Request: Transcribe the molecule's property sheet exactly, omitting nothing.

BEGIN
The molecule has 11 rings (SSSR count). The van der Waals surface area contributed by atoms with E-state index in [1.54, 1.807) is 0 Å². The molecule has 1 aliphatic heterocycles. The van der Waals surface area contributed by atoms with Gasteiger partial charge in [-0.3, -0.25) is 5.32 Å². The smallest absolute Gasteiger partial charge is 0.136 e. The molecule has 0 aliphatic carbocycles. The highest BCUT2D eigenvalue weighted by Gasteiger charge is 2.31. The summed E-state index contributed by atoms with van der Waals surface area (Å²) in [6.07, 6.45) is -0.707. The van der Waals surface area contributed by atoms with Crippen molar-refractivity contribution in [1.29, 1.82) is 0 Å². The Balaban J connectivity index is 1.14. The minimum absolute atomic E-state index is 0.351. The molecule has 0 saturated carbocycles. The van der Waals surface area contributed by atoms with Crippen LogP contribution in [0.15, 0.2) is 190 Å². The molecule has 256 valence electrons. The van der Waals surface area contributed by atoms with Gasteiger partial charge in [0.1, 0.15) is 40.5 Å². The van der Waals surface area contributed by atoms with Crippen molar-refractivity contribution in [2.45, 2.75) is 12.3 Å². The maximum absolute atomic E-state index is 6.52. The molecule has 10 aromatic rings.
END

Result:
The molecule has 11 rings (SSSR count). The van der Waals surface area contributed by atoms with E-state index in [1.54, 1.807) is 0 Å². The molecule has 1 aliphatic heterocycles. The van der Waals surface area contributed by atoms with Gasteiger partial charge in [-0.3, -0.25) is 5.32 Å². The smallest absolute Gasteiger partial charge is 0.136 e. The molecule has 0 aliphatic carbocycles. The highest BCUT2D eigenvalue weighted by Gasteiger charge is 2.31. The summed E-state index contributed by atoms with van der Waals surface area (Å²) in [6.07, 6.45) is -0.707. The van der Waals surface area contributed by atoms with Crippen molar-refractivity contribution in [1.29, 1.82) is 0 Å². The Balaban J connectivity index is 1.14. The minimum absolute atomic E-state index is 0.351. The molecule has 0 saturated carbocycles. The van der Waals surface area contributed by atoms with Crippen LogP contribution in [0.15, 0.2) is 190 Å². The molecule has 256 valence electrons. The van der Waals surface area contributed by atoms with Gasteiger partial charge in [0.1, 0.15) is 40.5 Å². The van der Waals surface area contributed by atoms with Crippen molar-refractivity contribution in [2.45, 2.75) is 12.3 Å². The maximum absolute atomic E-state index is 6.52. The molecule has 10 aromatic rings.